"Life has now become before When I Get Home and after When I Get Home," Solange Knowles told her fans
solange knowles
Credit: ANGELA WEISS/AFP via Getty

Solange Knowles is celebrating the two-year anniversary of her album, When I Get Home.

On Tuesday, the 34-year-old singer-songwriter shared a lengthy post on Instagram in honor of the milestone and opened up about the making of her last album.

"2 year anniversary of the project that literally changed my life 🖤," Knowles began in her post.

"When I first started creating "When I Get Home" I was quite literally fighting for my life...in and out of hospitals (s/out park plaza on Binz! :) with depleting health and broken spirits asking God to send me a sign I would not only survive, but that if he let me make it out alive, I would step into the light whatever that meant," she continued.

Knowles revealed in December 2017 that she has an autonomic disorder, which affects a part of the nervous system.

The "Almeda" singer went on to explain in her post that she began having a spiritual experience while making the album.

"[God] begin speaking to me. Half the time I didn't know where it was coming from. I only knew I had to open the door and honor it," she said. "I didn't see naann a thing I imagined. I didn't know who I was speaking to on 'I am a witness.' When I listen back, I hear a woman who had only an inkling of what the journey entailed, but didn't have a clue of why or what the journey would look like."

Knowles continued, "This project has shown me, once you open that door, you can't go backwards. Believe me I've tried saying 'nah I'm just playing' so many times, ha. I'm not a big fan of talking about shit I don't know yet. I didn't do much talking during this time because of that. I'm really down for showing the process, and staying quiet when it hasn't all yet being revealed. I make work to answer questions within me, for survival. Sometimes I am asking myself that same question many ways. Sometimes it takes me years. I have to honor that time."

The Grammy Award-winning artist told her fans that "one day" she would tell them more about her life-changing experience and the things she's "uncovered."

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"The life long healing I've begin. The great divine joy and love I've experienced. The stories of my past I've survived that I had stored all up in my body.... till it said.... no more. The re-learning. The reckoning. This album led me to all of it," the singer wrote. "Life has now become before WIGH and after WIGH. I'm so grateful for you guys allowing me the space and time. So so so grateful. Ima be celebrating all week long the coming of home 🖤."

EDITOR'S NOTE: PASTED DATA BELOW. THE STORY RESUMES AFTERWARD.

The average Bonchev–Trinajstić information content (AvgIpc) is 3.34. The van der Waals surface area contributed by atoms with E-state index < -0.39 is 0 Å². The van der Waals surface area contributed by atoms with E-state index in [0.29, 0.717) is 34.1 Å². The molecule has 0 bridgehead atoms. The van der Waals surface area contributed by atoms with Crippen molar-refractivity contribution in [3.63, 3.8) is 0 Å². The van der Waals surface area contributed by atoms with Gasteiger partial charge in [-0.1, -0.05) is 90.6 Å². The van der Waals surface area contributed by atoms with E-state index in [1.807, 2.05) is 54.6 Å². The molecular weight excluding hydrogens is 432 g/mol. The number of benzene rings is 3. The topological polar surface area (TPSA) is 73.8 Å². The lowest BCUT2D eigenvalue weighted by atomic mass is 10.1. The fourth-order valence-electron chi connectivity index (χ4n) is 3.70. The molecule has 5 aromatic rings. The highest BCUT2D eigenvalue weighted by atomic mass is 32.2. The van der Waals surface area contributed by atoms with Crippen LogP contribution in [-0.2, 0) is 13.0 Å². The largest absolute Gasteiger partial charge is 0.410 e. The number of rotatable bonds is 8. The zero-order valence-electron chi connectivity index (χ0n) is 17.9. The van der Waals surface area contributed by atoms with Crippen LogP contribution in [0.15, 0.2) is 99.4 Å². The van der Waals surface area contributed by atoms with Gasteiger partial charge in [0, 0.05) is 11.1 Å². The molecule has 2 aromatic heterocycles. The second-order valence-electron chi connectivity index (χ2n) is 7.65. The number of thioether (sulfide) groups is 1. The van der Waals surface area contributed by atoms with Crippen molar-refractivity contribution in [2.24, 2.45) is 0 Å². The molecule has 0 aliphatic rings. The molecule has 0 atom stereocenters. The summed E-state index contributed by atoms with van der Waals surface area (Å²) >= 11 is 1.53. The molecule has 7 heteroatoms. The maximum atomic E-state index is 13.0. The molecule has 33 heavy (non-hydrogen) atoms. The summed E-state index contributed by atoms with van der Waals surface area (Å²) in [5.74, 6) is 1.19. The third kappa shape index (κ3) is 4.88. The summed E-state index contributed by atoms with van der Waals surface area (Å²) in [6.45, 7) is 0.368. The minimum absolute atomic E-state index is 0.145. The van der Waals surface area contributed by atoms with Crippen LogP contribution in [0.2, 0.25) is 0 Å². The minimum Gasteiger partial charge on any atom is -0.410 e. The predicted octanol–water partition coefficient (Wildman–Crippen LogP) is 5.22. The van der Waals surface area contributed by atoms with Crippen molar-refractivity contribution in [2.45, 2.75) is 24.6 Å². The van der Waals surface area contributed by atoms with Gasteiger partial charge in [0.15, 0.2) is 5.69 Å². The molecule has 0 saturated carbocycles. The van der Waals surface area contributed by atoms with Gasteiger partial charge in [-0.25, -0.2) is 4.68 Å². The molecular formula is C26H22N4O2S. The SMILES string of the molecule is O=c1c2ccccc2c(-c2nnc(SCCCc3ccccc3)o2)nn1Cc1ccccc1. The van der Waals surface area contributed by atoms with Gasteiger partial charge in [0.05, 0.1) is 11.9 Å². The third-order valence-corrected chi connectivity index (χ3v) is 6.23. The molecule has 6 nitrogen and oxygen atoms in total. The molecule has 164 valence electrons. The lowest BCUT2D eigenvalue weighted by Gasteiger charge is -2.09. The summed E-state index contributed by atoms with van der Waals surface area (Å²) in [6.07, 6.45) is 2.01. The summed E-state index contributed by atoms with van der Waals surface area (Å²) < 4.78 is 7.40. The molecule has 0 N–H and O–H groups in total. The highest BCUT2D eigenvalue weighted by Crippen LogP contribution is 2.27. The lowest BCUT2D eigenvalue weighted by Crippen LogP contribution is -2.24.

Solange Knowles
Credit: Andrew H. Walker/Shutterstock

Knowles released When I Get Home in 2019, which was her first record since 2016's A Seat at the Table. The LP featured the likes of Gucci ManePharrell, Sampha, Panda Bear, Earl Sweatshirt, Tyler the Creator, Playboi Carti, Dev Hynes, Cassie and more.

Last year, she was honored with the inaugural Lena Horne Prize for Artists Creating Social Impact and spoke about the significance of When I Get Home during her acceptance speech.

"This album marked a colossal pivot moment in my life that I'm still in the thick of the lessons today," Knowles said, adding that the record came out around the time that her "life changed drastically."

"So suddenly there came a great, great fear," she continued at the time. "Fear of the unknown, fear of trust, fear of love, fear of silence, fear of having to confront things and pain that I have buried too deep, deep inside. It was easy for me to show up and be the unstoppable woman for everyone else, but terrifying for me to be that woman for myself."

The singer added, "My mother made me feel a little less afraid during those days and brought home to me. She came over every day for a few weeks to cook me okra and brown rice and cornbread with her little book of prayers. My beautiful hometown and neighborhood of Third Ward Houston held me … My dear friends, all of which are here tonight. They lifted me so high with so much love and so much hope."